I'm receiving the following error when attempting to run a T-SQL MERGE statement: "Msg 8672, Level 16, State 1, Line 123. The MERGE statement attempted to UPDATE or DELETE the same row more than once. This happens when a target row matches more than one source row. A MERGE statement cannot UPDATE/DELETE the same row of the target table multiple times. Refine the ON clause to ensure a target row matches at most one source row, or use the GROUP BY clause to group the source rows."
How can I resolve this error?
In my opinion, the MERGE statement is one of the hardest statements in T-SQL to master due to its versatility and complexity. Fortunately, this error is easy to resolve. In our example shown below, we have a staging table which is will serve as our source.
We also have a type two slowly changing dimension table which is our target.
Notice that in both the source and target tables we have two source system ID columns.
The error message directs us to modify the ON clause. Examining the ON clause below, we see that we are only matching on one of the two source system keys. This is the cause of our error because the merge statement is trying to update both of the rows in the table shown above.
We fix the ON clause to match on both of the two source system keys.
Now, when we execute the T-SQL MERGE statement, it runs successfully and inserts our new values and updates the old values in the slowly changing dimension table.
The complete T-SQL MERGE statement is shown in the box below.
-- begin of insert using merge insert into dbo.tblDimSCDType2Example ( --Table and columns in which to insert the data SourceID1, SourceID2, Attribute1, Attribute2, Check_Sum, EffectiveDate, EndDate ) -- Select the rows/columns to insert that are output from this merge statement -- In this example, the rows to be inserted are the rows that have changed (UPDATE). select SourceID1, SourceID2, Attribute1, Attribute2, Check_Sum, EffectiveDate, EndDate from ( -- This is the beginning of the merge statement. -- The target must be defined, in this example it is our slowly changing -- dimension table MERGE into dbo.tblDimSCDType2Example AS target -- The source must be defined with the USING clause USING ( -- The source is made up of the attribute columns from the staging table. SELECT SourceID1, SourceID2, Attribute1, Attribute2, Check_Sum from dbo.tblStaging ) AS source ( SourceID1, SourceID2, Attribute1, Attribute2, Check_Sum ) ON --We are matching on SourceID1 and SourceID2 in the target table and the source table. ( target.SourceID1 = source.SourceID1 and target.SourceID2 = source.SourceID2 ) -- If the ID's match but the CheckSums are different, then the record has changed; -- therefore, update the existing record in the target, end dating the record -- and set the CurrentRecord flag to N WHEN MATCHED and target.Check_Sum <> source.Check_Sum and target.CurrentRecord='Y' THEN UPDATE SET EndDate=getdate()-1, CurrentRecord='N', LastUpdated=getdate(), UpdatedBy=suser_sname() -- If the ID's do not match, then the record is new; -- therefore, insert the new record into the target using the values from the source. WHEN NOT MATCHED THEN INSERT ( SourceID1, SourceID2, Attribute1, Attribute2, Check_Sum ) VALUES ( source.SourceID1, source.SourceID2, source.Attribute1, source.Attribute2, source.Check_Sum ) OUTPUT $action, source.SourceID1, source.SourceID2, source.Attribute1, source.Attribute2, source.Check_Sum, getdate(), '12/31/9999' ) -- the end of the merge statement --The changes output below are the records that have changed and will need --to be inserted into the slowly changing dimension. as changes ( action, SourceID1, SourceID2, Attribute1, Attribute2, Check_Sum, EffectiveDate, EndDate ) where action='UPDATE';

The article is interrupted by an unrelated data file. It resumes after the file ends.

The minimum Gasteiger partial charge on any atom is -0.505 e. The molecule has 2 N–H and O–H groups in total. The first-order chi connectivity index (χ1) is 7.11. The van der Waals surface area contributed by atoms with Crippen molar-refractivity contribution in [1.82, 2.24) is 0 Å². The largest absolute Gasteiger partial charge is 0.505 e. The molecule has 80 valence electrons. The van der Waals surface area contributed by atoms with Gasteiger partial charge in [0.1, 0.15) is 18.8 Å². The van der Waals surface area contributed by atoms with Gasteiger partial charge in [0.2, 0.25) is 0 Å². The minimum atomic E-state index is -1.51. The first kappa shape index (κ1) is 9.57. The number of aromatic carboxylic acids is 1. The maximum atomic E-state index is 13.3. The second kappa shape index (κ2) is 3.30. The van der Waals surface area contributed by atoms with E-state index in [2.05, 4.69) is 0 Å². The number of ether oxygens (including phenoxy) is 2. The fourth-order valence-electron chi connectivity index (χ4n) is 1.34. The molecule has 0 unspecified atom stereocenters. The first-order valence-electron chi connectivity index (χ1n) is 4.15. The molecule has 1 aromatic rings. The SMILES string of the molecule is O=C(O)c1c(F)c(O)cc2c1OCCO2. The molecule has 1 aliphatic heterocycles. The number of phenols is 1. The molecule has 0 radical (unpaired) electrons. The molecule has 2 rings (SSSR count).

Check out more tips and tutorials about T-SQL on MSSQLTips.com:
- Using the SQL Server MERGE Statement to Process Type 2 Slowly Changing Dimensions
- Advice for Learning T-SQL SELECT Statement Step By Step
- SQL Server INSERT Command Tutorial
- SELECT command for SQL Server Tutorial
Last Update: 2015-07-16
About the author
View all my tips
- Using MERGE in SQL Server to insert, update and de...
- SQL Server 2008 MERGE More than UPSERT...
- Resolving the MERGE statement attempted to UPDATE ...
- Comparing performance for the MERGE statement to S...
- Use Caution with SQL Server's MERGE Statement...
- Using the SQL Server MERGE Statement to Process Ty...
- More Database Developer Tips...